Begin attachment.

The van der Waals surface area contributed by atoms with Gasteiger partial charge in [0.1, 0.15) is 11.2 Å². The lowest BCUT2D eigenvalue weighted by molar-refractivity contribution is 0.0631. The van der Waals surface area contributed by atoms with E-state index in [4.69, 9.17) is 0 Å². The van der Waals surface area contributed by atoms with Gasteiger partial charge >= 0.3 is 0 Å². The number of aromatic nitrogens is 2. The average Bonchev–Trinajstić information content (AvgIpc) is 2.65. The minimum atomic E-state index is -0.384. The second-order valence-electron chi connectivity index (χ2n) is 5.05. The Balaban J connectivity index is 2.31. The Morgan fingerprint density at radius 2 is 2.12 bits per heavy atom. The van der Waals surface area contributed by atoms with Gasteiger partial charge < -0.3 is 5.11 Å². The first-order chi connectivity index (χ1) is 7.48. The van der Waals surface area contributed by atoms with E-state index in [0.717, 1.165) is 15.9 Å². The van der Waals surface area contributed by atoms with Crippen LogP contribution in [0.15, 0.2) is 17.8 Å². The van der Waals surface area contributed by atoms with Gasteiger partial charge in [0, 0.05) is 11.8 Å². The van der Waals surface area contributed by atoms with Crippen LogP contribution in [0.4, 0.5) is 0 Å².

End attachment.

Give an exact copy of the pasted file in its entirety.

The van der Waals surface area contributed by atoms with Gasteiger partial charge in [0.1, 0.15) is 11.2 Å². The lowest BCUT2D eigenvalue weighted by molar-refractivity contribution is 0.0631. The van der Waals surface area contributed by atoms with E-state index in [4.69, 9.17) is 0 Å². The van der Waals surface area contributed by atoms with Gasteiger partial charge >= 0.3 is 0 Å². The number of aromatic nitrogens is 2. The average Bonchev–Trinajstić information content (AvgIpc) is 2.65. The minimum atomic E-state index is -0.384. The second-order valence-electron chi connectivity index (χ2n) is 5.05. The Balaban J connectivity index is 2.31. The Morgan fingerprint density at radius 2 is 2.12 bits per heavy atom. The van der Waals surface area contributed by atoms with Gasteiger partial charge < -0.3 is 5.11 Å². The first-order chi connectivity index (χ1) is 7.48. The van der Waals surface area contributed by atoms with E-state index in [0.717, 1.165) is 15.9 Å². The van der Waals surface area contributed by atoms with Crippen LogP contribution in [0.15, 0.2) is 17.8 Å². The van der Waals surface area contributed by atoms with Gasteiger partial charge in [0, 0.05) is 11.8 Å². The van der Waals surface area contributed by atoms with Crippen LogP contribution in [0.4, 0.5) is 0 Å².